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My Top-5 All Time Favorite Burley Blends

I love Burley infested pipe tobaccos. Mostly, Burley blends with a little Virginia in the background. I’ll smoke a quality dark fired Kentucky all day long, and I’ll swim in buttery Burley leaf, too. Whenever a pipe smoker tells me he / she is having trouble with tongue bite, I will recommend Burley. When an individual tells me he / she wants to get off cigarettes and smoke only pipes but that something is missing, I will recommend that person start off by smoking a good Burley because Burley tobacco has more nicotine content per square inch than any other type of leaf because the stems are more firm and larger than stems found in Virginia and Orientals, and the stems are where the nicotine is. Do you have a favorite tobacco blend that you think would be better if only it packed a little more punch? Add some straight Burley to it. Burley goes great in a lot of blends because it offers strength while at the same time absorbing the flavors of other tobaccos. That’s why it is often used in aromatics that have added flavoring. In fact, I think smoking Burley tobacco can cure the common cold and ease the symptoms of COVID-19. Okay, maybe that last sentence is a stretch, but you get the picture. I love Burley tobacco!

Number one on my hit parade of great Burley Tobacco is also the least expensive. It is Five Brothers, originally produced by John Finzer & Brothers in Louisville, KY., a company that started in 1866 by the five Finzer brothers, thus the name Five Brothers. I smoked the original Finzer version that I rehydrated and it was a little on the bitter side. The later Pinkerton version, a long time famous tobacco company also located in Kentucky,  lasted until 2010. At that point production moved to Denmark where it is still being produced and I noticed no change in the taste of the product. It is shag cut, full of strength in the nicotine department, and has the unique ability to add strength to other blends while giving off no real flavor component of its own, and absorbing the flavor of the blend it is mixed with. My favorite smoke, and one I will load up a pipe with a couple of times everyday, is putting one third of a bowl of Murray’s era Royal Yacht in a bowl and then topping it off with two third Five brothers, which absorbs the Royal Yacht topping while giving me a stronger smoke.

Edgeworth Sliced is perhaps the finest refined Burley ever to hit the market, in my opinion. Strong, buttery and a little on the nutty side, too. I like to fully rub out the flakes before smoking, and I puff slowly on this one because the slower you puff on Edgeworth Sliced, the more buttery and sweet the tobacco tastes. Even well aged, Edgeworth Sliced can get a little rough if you puff fast. Perhaps that’s why it was produced in flake form. If you smoke it by just taking it out of the tin and stuffing the flakes into your pipe, it’s difficult to puff fast enough to heat it up to the point where the flavor roughens.

This one is in a virtual tie with Edgeworth Sliced, Uhle’s 00. It used to come in tins but now only pouches. Hand blended by the famous Uhle’s Pipe and Tobacco Shop in Milwaukee, WI. This is remarkable weed that is cool, biteless, a tad sweet and has a little punch to it. Nothing like many of the Burley blends on your local drug store’s shelf as only the finest Burley still available is used to make this one. Additionally, this one does not grow bitter near the bottom of the bowl. Instead, the strength picks up a bit and once all the leaf is consumed, leaves your palate feeling refreshed and satisfied. I always keep a Mason Jar of it in my shop for consumption when I have time to just sit back and enjoy a few minutes of quality smoking time.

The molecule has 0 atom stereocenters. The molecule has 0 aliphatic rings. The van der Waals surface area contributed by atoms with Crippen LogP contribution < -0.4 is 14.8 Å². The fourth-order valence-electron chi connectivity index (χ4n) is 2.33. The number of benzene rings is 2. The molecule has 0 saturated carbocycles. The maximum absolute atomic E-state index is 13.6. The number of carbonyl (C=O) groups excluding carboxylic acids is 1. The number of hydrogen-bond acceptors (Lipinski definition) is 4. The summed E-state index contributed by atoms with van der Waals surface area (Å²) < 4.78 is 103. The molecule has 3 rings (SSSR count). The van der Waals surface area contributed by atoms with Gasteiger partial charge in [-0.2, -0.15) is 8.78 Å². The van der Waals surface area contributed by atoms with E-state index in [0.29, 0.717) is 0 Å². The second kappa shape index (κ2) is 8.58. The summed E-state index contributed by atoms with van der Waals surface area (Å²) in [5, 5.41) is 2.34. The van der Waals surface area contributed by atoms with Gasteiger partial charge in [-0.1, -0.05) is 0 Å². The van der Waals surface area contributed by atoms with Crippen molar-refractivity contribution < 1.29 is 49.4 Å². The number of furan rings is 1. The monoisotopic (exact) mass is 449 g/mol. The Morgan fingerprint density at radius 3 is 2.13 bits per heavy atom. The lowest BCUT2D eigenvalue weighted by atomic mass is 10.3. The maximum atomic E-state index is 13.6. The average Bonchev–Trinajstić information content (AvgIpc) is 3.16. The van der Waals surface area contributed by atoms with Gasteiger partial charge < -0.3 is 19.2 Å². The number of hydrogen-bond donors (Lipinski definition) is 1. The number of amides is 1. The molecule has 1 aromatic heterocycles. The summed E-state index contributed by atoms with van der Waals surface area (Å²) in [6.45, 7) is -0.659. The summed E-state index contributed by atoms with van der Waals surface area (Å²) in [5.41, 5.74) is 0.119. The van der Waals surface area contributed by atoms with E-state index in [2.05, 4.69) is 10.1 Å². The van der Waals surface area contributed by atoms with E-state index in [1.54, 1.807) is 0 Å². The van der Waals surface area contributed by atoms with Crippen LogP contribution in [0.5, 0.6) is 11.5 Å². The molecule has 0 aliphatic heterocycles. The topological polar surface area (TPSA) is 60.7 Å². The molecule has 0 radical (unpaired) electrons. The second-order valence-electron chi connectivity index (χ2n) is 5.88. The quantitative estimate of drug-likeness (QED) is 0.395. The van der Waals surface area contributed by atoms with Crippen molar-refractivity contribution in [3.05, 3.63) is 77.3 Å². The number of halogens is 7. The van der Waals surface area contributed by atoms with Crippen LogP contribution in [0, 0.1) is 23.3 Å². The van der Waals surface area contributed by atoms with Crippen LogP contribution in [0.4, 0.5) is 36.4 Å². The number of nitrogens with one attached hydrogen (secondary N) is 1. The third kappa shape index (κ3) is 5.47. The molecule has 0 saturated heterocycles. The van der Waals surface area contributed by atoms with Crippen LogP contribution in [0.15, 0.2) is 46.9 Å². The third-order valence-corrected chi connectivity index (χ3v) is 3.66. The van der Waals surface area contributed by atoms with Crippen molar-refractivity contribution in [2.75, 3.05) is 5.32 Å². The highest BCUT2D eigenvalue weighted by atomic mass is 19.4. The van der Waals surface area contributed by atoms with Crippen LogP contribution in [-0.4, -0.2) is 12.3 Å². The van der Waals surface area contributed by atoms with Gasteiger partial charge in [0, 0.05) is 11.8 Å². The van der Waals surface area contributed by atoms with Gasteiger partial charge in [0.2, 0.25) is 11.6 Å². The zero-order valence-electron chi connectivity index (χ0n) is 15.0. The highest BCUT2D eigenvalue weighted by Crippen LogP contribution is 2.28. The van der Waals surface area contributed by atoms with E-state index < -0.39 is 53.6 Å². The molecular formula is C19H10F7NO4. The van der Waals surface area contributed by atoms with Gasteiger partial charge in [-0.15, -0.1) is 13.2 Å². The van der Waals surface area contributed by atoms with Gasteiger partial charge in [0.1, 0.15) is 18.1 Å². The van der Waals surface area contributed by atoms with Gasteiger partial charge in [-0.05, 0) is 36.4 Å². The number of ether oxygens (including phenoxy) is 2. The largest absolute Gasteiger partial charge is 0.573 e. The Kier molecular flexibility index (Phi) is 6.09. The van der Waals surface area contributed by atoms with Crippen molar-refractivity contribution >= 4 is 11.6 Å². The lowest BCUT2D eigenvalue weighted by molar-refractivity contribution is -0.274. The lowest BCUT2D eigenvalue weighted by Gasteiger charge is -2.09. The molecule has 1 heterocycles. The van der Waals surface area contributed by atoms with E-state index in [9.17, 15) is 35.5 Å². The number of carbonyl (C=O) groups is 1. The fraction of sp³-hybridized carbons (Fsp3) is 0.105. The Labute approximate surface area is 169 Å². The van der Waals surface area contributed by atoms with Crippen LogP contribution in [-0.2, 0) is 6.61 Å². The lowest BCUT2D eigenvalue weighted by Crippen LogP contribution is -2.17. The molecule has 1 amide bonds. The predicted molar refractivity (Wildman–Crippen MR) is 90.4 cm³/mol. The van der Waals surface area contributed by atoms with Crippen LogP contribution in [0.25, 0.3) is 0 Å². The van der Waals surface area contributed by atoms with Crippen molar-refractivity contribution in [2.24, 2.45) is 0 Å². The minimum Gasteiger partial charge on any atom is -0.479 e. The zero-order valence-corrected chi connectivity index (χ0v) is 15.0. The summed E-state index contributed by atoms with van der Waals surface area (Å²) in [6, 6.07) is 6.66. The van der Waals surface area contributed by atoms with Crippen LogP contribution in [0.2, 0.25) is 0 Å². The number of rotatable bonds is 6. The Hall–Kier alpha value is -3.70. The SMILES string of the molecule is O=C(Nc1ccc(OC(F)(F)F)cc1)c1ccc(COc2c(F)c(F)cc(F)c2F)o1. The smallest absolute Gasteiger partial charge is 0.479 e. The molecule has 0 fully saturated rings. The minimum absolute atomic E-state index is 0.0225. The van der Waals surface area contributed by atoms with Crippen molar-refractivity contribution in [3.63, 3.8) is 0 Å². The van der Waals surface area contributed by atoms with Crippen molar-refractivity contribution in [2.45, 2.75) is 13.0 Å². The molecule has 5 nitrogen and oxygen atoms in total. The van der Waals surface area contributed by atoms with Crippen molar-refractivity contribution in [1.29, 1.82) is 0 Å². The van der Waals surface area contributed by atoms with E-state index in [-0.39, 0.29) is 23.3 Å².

This next one, unfortunately, will never be seen again as it was a limited edition one time run by Mac Baren’s. Special in every way. I was only able to pick up five tins last year when this one was released and two of them have now been smoked. It’s name is HH Rustica. There is also a little Virginia in this one but not much. Rustica mostly contains a high sugar content leaf (rare for Burleys), thanks to a special air curing process that is followed-up by heat curing. It has a very high nicotine content, and in fact, Mac Baren’s says it’s the strongest tobacco they’ve ever produced,  and that, combined with the extraordinary sweetness of the Burley, makes this one an exceptional smoke. Good luck finding a tin. It will be worth the hunt if you do.

Finding my final favorite was difficult. There were several that I felt were worthy of mentioning, so I sat for a few minutes and asked myself which one I would select if it was the only tobacco that I could smoke for the rest of my life. I settled on this one, Solani Aged Burley Flake, manufactured in Germany by Kollhasse & Kopp. The flakes are not large and rub out easily as the moisture content is not too heavy. The leaf burns cool, dry and also burns very slowly, no matter how hard you puff – which I believe, contributes to the cool smoke. Unlike many Burley blends, this one does not get bitter near the bottom, and each puff is a true delight. You don’t need to think too much about this blend as you smoke it. What you get with your first puff is what you’ll get with the last; a smooth, semi-sweet Burley taste that is not heavy on the palate and leaves you wanting another bowl.

If you decide you want to try something really different, and you’ve never shown Burley tobacco any love, open your heart and let Burley in. You’ll be glad that you did!

Happy puffing,

Steve